CARSON CITY — Believe it or not, there was a silver lining to paying $4 a gallon for gasoline last summer: People cut down on unnecessary driving and far fewer of them died in accidents on Nevada’s highways and roads.
The Nevada Office of Traffic Safety expects that 320 people will die in traffic accidents in the state this year if the current rate continues through the rest of the year. As of Thursday, 311 had been killed.
If the trend continues, there will be 53 fewer fatalities than last year and 111 fewer than in 2006.
The fatal accident rate has remained down even though people may have started to drive more with gasoline prices falling into the $1.70 per gallon range, the lowest in five years.
Only one traffic fatality was recorded in Clark County during the week that included Thanksgiving, a time when gasoline prices were relatively low, said John Johansen, impaired-driving coordinator for the state Office of Traffic Safety.
He cannot recall that happening before.
“We are thrilled with what we are seeing,” Johansen said. “People have changed how they are driving. It is unbelievable we will have more than 100 less people dying than two years ago.”
Maj. Tony Almaraz of the Nevada Highway Patrol attributes the decline in highway fatalities to a combination of factors — less driving due to high gasoline prices, fewer tourists, greater seat belt use, more enforcement of traffic laws and better-built cars.
Since he became a police officer 21 years ago, Almaraz said he has seen dramatic improvements in the safety features and construction of motor vehicles.
“I have seen people in horrible, T-bone collisions who were not seriously injured,” he said. “Cars are being built better. They have airbags, some have side airbags. Airbags are critical components.”
The numbers match what is occurring nationally. Traffic deaths were down 10 percent in 2008 through October, according to the National Highway Traffic Safety Administration.
The agency attributed the decline in deaths to a drop in the number of miles Americans have been driving because of high gasoline prices. It found Americans were driving less beginning late in 2007 every month through October 2008.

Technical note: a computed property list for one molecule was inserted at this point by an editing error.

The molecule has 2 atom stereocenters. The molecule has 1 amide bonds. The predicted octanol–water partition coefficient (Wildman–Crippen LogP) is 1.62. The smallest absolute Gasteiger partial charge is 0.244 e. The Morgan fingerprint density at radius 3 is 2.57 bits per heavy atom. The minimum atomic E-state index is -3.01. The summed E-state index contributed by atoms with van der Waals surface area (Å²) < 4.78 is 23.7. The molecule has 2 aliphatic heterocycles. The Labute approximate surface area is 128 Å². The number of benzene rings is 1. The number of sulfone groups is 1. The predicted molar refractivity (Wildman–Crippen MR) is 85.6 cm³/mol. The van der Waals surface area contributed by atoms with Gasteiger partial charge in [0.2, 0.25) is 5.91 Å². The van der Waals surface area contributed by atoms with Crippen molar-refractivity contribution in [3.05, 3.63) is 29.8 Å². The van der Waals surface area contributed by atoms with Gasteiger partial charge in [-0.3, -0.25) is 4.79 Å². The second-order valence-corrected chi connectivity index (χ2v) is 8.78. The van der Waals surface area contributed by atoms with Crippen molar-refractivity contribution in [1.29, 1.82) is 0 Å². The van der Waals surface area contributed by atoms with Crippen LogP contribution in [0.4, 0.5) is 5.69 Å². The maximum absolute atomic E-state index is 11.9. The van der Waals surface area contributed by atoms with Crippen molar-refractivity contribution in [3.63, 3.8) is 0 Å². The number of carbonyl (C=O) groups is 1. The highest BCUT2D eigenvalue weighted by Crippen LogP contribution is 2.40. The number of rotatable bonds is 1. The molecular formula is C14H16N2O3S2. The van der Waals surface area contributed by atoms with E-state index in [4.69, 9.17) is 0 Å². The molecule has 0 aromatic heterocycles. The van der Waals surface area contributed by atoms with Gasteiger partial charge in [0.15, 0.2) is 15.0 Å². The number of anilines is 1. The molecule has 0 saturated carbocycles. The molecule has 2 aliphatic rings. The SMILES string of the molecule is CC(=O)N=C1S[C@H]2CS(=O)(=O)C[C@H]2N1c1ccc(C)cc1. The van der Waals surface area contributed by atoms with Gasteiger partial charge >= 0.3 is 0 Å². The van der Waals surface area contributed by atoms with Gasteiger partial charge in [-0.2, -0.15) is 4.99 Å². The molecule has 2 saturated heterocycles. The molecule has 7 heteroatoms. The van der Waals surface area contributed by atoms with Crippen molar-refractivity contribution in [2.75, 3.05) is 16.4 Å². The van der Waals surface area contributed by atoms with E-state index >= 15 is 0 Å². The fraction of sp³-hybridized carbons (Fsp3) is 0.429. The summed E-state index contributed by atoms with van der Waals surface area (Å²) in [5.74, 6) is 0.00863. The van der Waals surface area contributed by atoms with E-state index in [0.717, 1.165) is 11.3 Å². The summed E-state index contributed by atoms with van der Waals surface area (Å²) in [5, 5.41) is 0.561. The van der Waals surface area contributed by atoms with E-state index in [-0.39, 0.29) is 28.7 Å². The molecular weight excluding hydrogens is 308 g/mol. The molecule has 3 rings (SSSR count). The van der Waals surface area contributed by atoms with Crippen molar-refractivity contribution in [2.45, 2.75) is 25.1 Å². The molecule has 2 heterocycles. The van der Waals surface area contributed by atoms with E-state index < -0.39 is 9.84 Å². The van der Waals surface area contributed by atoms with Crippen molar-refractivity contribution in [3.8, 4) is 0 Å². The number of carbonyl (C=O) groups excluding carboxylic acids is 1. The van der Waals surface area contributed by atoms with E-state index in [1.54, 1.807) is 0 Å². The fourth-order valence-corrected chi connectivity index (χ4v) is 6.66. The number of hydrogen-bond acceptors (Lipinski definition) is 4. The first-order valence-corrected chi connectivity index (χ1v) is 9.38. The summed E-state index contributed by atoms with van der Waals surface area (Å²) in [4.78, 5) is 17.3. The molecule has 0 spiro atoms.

Nevada’s decline in deaths exceeds the national trend.
Johansen is disturbed, however, that the number of motorcycle and pedestrian deaths is not declining.
About 50 motorcycle riders and a similar number of pedestrians have been dying in Nevada each year for at least three years.
Nearly half of the pedestrians killed in accidents with motor vehicles had been drinking, some excessively.
Though high gasoline prices played a role, Johansen said Nevada highway deaths are down because most people wear seat belts.
Seat belt use in the state has exceeded 90 percent since 2005. Fewer than 75 percent of Nevadans wore seat belts in 2001.
He said more than 92 percent of Nevadans now wear seat belts.
Although some people still complain about wearing seat belts, they have decided they prefer wearing them to receiving a ticket, Johansen said.
Nevada has a “secondary” seat belt law. People cannot be cited for not wearing their belts unless the officer also charges them with another type of driving offense.
Among states with secondary laws, Nevada ranks first in seat belt use.
Johansen also believes greater enforcement by police has contributed to the decline in fatalities.
Every month, somewhere in Nevada police are conducting checks to look for impaired drivers or talking about wearing seat belts to drivers and community organizations, he said.
Besides continuing to wear seat belts and not driving after drinking, Almaraz and Johansen have another safety tip for drivers this holiday season: Keep your speed down.
Contact Capital Bureau Chief Ed Vogel at email@example.com or 775-687-3901.